This train has already left the station…
The issue of whether Fortnite should be banned, recently discussed in the media, I believe highlights a growing quandary we have in society. A process that is already underway, that there’s no point resisting. But its one that mainstream parenting hasn’t yet really acknowledged.
We no longer live in a disciplinarian, authoritarian society. With physical threats and punishments. It’s not the 1950s. Heck it’s not even the 1970/80s, when I grew up.
But parents and teachers are still trying to control children. In almost every way we can think of.
Food, sleep, how they spend their time (eg.school), what they must learn, when and how they must learn it (school again), and how long they’re allowed to do the things they love (eg. gaming).
Today we mostly no longer hit children, so threats are based on fear and shame instead.
Work hard at school, or you’ll end up poor and a failure.
Adhere to my rules at home, or you’ll face my consequences.
We do this because we believe we ‘know best’.
Hahaha. I mean this is actually totally laughable!
Anyone who’s made the effort to take a look at themselves, will appreciate how little they know. How many mistakes they continue to make daily. How they can’t get their sleep, food, work, relationships right.
And at the other end of the scale, let’s not even get started on all the clueless stuff the people running countries/the world do.
We also know so little about how life is going to be in the 2030s, 40s, 50s and beyond, our childrens’ adulthood.
So the idea that we should be controlling and limiting everything our children do, because we know better than them, is starting to seem nonsensical.
Now Fortnite has come along. Its a very enjoyable game. Children and adults want to play it. As with all gaming, if you look at it with curiosity, and without prejudice, you will find all sorts of interesting learning benefits to playing.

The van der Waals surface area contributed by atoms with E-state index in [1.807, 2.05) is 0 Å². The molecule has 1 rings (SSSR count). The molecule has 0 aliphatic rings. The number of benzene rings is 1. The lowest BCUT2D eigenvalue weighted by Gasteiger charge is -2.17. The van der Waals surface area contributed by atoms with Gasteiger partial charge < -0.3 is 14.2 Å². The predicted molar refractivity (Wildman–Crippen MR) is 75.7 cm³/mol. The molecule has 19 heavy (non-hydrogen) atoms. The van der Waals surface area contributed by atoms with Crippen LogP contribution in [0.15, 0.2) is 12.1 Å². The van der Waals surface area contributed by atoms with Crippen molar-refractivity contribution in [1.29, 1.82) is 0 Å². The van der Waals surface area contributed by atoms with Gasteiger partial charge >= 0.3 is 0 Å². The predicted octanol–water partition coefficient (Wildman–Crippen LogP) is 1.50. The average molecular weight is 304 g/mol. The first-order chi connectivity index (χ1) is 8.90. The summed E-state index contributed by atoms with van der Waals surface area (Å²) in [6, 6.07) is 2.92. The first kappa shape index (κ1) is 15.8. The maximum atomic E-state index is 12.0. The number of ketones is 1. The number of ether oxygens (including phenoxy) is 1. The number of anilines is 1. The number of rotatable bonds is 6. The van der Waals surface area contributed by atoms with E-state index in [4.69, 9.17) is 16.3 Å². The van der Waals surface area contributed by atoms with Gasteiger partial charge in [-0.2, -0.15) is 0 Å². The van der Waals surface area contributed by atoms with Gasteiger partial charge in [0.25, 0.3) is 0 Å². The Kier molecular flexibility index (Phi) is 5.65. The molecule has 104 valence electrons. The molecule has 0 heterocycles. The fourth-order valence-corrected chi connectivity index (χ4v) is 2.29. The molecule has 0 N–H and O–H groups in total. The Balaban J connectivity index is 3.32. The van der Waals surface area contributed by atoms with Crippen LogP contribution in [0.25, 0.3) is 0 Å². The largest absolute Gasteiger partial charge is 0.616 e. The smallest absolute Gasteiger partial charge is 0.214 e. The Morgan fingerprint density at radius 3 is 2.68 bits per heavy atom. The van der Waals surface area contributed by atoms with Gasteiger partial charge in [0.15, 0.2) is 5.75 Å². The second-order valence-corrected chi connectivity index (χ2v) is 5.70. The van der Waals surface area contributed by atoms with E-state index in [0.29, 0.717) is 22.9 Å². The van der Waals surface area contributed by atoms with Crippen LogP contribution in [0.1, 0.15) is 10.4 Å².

And as well as the benefits I often talk about, that are learned from video games like Fortnite; strategizing, team working, assessing risk, hand eye coordination, perseverance, problem-solving, earning, spending, artwork appreciation,
Video game art installation by Lawrence Lek
Studies have shown there are:
Maybe another benefit to playing is that children would like to work towards a career in the video gaming industry, currently worth about $100bn and growing.
Or play Esports – professional competitive gaming – soon to be recognised as an official sport, and can already be studied at University in the US.
But one of the most important benefits, arguably the most important benefit, is that it enables children to play freely.
Without the interference of adults.
Something Peter Gray says in Psychology Today, and I think most people would now agree with, is essential for childrens’ development. And now with so much school, homework, and adult-led after school activities, is severely lacking in our culture.
“Children today are suffering not from too much computer play or too much screen time. They are suffering from too much adult control over their lives and not enough freedom.”
And with regard to the ‘violence’ in Fortnite, which is ungraphic, Gerard Jones writes in his book how kids need monsters, fantasy, super heroes and make-believe violence.
Concern about the violence also seems a little hypocritical, or there’s a bit of a double standard going on. There’s violence in fairy tales, cartoons, and films we’re happy for our children to read and watch.
Many studies have now shown there is no link between video game violence and violence in real life.
The problems is, that we don’t really want to be controlling and threatening people anymore like its the 1950s, including children. Because we now know that they’re people too! With genuine feelings, intelligence and ideas and everything!
And here’s the conflict. How do we continue to control children, if we are no longer authoritarian, using the fear of physical punishments?
Controlling people is really hard work, and takes much longer, without the fear of physical punishment!
So parents firefight, beginning with threats of consequences, which don’t work, when so much is misunderstood, and at stake, from a child’s point of view.
And end with marching into a child’s room to demand they stop playing.
Pulling the plug on the computer, or switch off the WiFi.
It can’t be denied, though, that this sticks in the craw, and is highly unpleasant and upsetting for both parent and child. (although some parents seem to revel in ‘showing them who’s in charge’)
How much longer can this kind of controlling of children go on for in our society?
Surely at some point people will come to comprehend that partnership and understanding is the only way to conduct any relationship, with children as well as adults.